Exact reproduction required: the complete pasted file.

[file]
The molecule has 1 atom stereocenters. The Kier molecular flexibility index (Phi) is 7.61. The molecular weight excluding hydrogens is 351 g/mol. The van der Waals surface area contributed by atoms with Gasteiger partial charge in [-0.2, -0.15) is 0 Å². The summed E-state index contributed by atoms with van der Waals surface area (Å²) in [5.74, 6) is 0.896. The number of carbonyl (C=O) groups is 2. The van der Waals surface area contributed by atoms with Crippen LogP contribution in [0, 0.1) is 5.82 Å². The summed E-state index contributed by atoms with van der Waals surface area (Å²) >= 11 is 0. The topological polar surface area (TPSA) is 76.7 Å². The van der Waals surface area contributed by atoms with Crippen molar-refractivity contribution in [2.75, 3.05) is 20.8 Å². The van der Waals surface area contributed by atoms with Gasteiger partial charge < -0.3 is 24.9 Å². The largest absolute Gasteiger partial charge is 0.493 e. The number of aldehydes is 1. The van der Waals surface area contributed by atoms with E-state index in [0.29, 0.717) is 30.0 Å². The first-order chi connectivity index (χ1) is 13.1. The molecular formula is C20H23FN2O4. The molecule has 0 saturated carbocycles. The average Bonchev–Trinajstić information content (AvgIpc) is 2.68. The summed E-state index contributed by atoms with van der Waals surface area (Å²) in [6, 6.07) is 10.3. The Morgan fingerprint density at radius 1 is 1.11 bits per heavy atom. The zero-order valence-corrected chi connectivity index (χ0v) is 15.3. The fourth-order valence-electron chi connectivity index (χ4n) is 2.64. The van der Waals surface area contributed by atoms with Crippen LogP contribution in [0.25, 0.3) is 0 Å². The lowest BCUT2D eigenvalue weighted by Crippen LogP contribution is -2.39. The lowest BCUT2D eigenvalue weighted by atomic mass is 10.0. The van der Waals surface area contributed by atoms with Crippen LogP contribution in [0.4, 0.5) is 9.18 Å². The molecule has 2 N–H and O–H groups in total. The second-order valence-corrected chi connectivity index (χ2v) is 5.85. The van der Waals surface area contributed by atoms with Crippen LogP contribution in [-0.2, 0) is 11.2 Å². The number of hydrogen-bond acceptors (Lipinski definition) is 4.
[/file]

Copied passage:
The molecule has 1 atom stereocenters. The Kier molecular flexibility index (Phi) is 7.61. The molecular weight excluding hydrogens is 351 g/mol. The van der Waals surface area contributed by atoms with Gasteiger partial charge in [-0.2, -0.15) is 0 Å². The summed E-state index contributed by atoms with van der Waals surface area (Å²) in [5.74, 6) is 0.896. The number of carbonyl (C=O) groups is 2. The van der Waals surface area contributed by atoms with Crippen LogP contribution in [0, 0.1) is 5.82 Å². The summed E-state index contributed by atoms with van der Waals surface area (Å²) >= 11 is 0. The topological polar surface area (TPSA) is 76.7 Å². The van der Waals surface area contributed by atoms with Crippen molar-refractivity contribution in [2.75, 3.05) is 20.8 Å². The van der Waals surface area contributed by atoms with Gasteiger partial charge < -0.3 is 24.9 Å². The largest absolute Gasteiger partial charge is 0.493 e. The number of aldehydes is 1. The van der Waals surface area contributed by atoms with E-state index in [0.29, 0.717) is 30.0 Å². The first-order chi connectivity index (χ1) is 13.1. The molecular formula is C20H23FN2O4. The molecule has 0 saturated carbocycles. The average Bonchev–Trinajstić information content (AvgIpc) is 2.68. The summed E-state index contributed by atoms with van der Waals surface area (Å²) in [6, 6.07) is 10.3. The Morgan fingerprint density at radius 1 is 1.11 bits per heavy atom. The zero-order valence-corrected chi connectivity index (χ0v) is 15.3. The fourth-order valence-electron chi connectivity index (χ4n) is 2.64. The van der Waals surface area contributed by atoms with Crippen LogP contribution in [0.25, 0.3) is 0 Å². The lowest BCUT2D eigenvalue weighted by Crippen LogP contribution is -2.39. The lowest BCUT2D eigenvalue weighted by atomic mass is 10.0. The van der Waals surface area contributed by atoms with Crippen LogP contribution in [0.4, 0.5) is 9.18 Å². The molecule has 2 N–H and O–H groups in total. The second-order valence-corrected chi connectivity index (χ2v) is 5.85. The van der Waals surface area contributed by atoms with Crippen LogP contribution in [-0.2, 0) is 11.2 Å². The number of hydrogen-bond acceptors (Lipinski definition) is 4.